Photo; Éamon ÓMurchú


Courthouse Plaza

Looking towards the courthouse and library from Courthouse Road

Listowel Courthouse in June 2021

Áras an Phiarsaigh in June 2021

Planting and Seating in the Courthouse Plaza


What to look for on The Cliff Walk, Ballybunion

Everywhere to your left as you walk along the cliff edge you will see signs of erosion. The sea has eaten far into the cliffs and the coastline is indented and rugged.

This is the legendary blow hole, known as the Nine Daughters Hole. The legend says that around 800A.D. the local chieftain, O’Connor, had nine daughters. A Viking ship sailed up and the nine Vikings on board fell in love with the nine O’Connor girls. Daddy was having none of it. He lured the girls one by one to the edge of the blowhole, by telling them that he had dropped his valuable torc (a piece of jewellery) into the chasm and he sent them to look for it. He then tossed the poor girls one by one into the hole.

I don’t believe a word of it. Would all nine girls fall for the same ruse? Not any O’Connor girls I know anyway.

Anyway the legend has it that he tossed the nine Norse boyos in after them so a kind of rough justice was done.

This is a sea arch. It is such a perfect example that it is often the one used in geography textbooks. It is known locally as the Virgin Rock. I couldn’t find the legend behind this one but I think before it was cut off and as eroded as it is today monks lived on it.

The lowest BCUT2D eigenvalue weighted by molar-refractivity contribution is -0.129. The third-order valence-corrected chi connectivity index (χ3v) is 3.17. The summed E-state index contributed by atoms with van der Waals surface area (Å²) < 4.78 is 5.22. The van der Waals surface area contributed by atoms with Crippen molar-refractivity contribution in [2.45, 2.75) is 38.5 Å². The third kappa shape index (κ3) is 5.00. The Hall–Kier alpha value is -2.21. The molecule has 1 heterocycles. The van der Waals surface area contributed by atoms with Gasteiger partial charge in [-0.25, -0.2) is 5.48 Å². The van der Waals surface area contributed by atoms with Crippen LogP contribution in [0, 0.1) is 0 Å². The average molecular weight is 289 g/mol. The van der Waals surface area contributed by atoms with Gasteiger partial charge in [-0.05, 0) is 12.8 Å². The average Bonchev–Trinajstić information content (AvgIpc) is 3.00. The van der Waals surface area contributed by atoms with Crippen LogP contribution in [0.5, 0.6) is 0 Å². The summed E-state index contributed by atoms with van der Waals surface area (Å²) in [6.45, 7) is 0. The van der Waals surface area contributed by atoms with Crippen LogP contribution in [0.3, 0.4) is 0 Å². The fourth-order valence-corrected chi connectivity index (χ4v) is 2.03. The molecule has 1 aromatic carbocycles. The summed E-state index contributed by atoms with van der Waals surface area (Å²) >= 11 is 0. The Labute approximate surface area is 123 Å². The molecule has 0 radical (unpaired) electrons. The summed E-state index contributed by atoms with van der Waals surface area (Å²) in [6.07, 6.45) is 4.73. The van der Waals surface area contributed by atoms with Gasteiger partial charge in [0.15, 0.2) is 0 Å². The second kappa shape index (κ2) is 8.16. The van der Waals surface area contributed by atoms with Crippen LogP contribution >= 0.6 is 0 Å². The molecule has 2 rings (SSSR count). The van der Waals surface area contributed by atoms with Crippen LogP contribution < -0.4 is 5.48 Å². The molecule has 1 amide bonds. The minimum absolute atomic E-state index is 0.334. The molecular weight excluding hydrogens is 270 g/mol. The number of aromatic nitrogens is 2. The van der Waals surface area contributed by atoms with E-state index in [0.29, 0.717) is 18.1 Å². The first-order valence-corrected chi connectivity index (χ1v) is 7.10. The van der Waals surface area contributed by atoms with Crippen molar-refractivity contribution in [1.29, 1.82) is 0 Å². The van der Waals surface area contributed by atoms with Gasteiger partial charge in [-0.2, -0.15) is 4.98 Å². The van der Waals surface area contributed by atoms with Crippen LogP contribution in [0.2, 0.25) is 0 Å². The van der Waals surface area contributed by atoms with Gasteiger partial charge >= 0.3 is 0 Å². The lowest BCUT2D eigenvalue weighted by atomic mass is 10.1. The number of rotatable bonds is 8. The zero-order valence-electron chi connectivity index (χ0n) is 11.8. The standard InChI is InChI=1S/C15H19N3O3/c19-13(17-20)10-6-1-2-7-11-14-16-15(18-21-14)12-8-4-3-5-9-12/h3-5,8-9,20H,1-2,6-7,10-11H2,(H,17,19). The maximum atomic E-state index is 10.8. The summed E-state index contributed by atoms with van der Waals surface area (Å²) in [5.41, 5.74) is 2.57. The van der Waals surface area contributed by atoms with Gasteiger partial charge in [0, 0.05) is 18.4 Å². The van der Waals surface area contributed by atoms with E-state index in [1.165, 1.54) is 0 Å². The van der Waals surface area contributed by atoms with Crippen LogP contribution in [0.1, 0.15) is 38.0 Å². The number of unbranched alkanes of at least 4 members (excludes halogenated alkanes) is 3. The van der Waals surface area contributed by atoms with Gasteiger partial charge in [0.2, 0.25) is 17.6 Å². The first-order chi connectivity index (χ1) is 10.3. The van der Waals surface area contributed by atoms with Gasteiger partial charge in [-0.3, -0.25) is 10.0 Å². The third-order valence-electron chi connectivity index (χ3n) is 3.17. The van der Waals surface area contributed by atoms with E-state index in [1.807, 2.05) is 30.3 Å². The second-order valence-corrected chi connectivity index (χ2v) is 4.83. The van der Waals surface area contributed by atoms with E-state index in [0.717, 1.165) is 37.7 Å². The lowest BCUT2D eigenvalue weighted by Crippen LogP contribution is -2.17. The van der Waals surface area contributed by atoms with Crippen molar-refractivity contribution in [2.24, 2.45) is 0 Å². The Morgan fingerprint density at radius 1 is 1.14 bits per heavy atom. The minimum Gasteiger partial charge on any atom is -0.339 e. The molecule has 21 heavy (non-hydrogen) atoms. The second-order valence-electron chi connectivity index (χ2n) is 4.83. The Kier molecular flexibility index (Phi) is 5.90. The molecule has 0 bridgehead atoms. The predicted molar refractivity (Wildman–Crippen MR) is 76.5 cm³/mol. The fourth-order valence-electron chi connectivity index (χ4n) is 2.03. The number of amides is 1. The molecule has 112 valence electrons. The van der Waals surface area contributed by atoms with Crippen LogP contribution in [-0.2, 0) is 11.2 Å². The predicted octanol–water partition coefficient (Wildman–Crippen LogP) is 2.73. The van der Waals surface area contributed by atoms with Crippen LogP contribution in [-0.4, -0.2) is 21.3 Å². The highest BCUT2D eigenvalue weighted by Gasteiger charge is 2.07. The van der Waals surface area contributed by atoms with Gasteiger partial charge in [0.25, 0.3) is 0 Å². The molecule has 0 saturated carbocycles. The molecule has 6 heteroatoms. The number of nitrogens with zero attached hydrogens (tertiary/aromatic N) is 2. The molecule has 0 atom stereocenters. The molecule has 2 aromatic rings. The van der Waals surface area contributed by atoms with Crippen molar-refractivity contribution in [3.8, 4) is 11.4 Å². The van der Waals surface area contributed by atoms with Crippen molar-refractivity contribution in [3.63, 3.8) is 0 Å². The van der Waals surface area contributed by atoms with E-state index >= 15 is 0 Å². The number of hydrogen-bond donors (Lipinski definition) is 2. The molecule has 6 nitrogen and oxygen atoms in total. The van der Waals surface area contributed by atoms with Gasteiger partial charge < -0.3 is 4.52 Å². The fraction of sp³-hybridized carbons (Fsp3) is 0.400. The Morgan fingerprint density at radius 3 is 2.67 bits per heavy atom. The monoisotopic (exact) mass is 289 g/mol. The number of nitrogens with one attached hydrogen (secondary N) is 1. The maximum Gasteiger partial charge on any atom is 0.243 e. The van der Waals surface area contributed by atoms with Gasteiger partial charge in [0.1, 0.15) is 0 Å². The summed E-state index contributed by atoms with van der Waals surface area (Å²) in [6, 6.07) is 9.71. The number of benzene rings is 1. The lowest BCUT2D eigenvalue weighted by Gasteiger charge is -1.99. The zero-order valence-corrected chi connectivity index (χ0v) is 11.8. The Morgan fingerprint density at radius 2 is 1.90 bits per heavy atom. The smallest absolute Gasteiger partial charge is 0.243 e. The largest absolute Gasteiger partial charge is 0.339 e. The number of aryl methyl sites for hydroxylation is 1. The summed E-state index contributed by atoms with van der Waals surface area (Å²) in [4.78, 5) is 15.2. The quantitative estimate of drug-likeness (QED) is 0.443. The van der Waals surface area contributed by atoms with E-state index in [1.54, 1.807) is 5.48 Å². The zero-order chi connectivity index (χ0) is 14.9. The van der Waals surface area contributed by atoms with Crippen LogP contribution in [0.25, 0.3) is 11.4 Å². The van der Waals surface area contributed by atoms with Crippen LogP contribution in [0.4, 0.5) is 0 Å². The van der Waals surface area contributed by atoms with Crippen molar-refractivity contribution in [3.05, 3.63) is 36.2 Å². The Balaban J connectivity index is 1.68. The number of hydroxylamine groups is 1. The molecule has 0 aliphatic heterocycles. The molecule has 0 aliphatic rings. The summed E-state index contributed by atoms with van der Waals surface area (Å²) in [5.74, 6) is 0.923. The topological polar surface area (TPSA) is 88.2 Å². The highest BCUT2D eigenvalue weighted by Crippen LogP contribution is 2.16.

This structure is more recent than the others. I think it is for dipping sheep. The sheep went in one by one into a trough of disinfectant to get rid of lice and ticks etc.



When I was in Ballybunion, who did I meet but regular North Cork visitors, Tony and Joan Boyce. They were in their home away from home for a few days. Tony and Joan are my cousins.


John O’Halloran R.I.P. Remembered

Junior Griffin has been in touch to tell me of the passing of another old handballer.

John (also known as P.J.) O’Halloran was a neighbour of Junior’s in Bridge Road. He was one of the many young men who loved the handball alley and spent many happy hours there.

John lived in Killarney where he was a teacher in the Community College. Like Junior he went on to play badminton and was very involved with the Killarney club. Junior met him on an almost weekly basis during the badminton season. He says the chat was rarely about badminton, but about handball, Bridge Road and Listowel in general.

John passed away last September. May he rest in peace.


One Hundred Years Ago